Wednesday, February 10, 2010

South Korean unemployment surges to a ten-year high

So says Bloomberg:
South Korea’s unemployment rate rose to a 10-year high in January as construction companies shed workers amid concerns about the strength of the global recovery.

The jobless rate climbed to 4.8 percent from 3.5 percent in December, Statistics Korea said today in Gwacheon, citing seasonally adjusted figures. The rate matched the figure in February 2000.

President Lee Myung Bak’s administration is forecasting economic growth of 5 percent this year and says it will focus on boosting employment. The government said last month it plans to provide an allowance and tax incentives for unemployed people hired by small businesses, and will expand its database to match people seeking work with smaller companies that are hiring.

“The impact of government efforts from last year to create more jobs has waned, boosting the jobless rate,” said Go You Sun, an economist at Daewoo Securities Co. in Seoul. “The jobless rate jump, mixed signs in the economic recovery and rising risks from European economies together make it more difficult for the central bank to raise interest rates.”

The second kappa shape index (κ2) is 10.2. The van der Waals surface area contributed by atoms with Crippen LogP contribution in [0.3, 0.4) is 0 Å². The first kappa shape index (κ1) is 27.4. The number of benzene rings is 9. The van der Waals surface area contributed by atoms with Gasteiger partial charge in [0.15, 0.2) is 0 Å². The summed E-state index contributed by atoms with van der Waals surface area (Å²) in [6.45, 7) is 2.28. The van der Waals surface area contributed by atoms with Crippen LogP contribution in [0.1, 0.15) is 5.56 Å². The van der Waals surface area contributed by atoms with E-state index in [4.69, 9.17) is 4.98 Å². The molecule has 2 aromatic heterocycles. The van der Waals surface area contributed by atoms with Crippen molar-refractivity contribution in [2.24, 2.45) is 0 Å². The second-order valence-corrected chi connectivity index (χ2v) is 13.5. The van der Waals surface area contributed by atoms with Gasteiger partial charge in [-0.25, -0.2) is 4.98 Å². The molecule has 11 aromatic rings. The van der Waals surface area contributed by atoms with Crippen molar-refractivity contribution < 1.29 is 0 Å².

The way rates are measured (i.e., what is considered unemployment) varies somewhat from country to country, so this 4.8 percent in South Korea (or Japan) might be the equivalent of something much higher in the United States, though I don't have a link to cite in support of that contention.

All I can say is "ouch." And also, it can't get nearly as bad as it is in Hawaii. Or can it?

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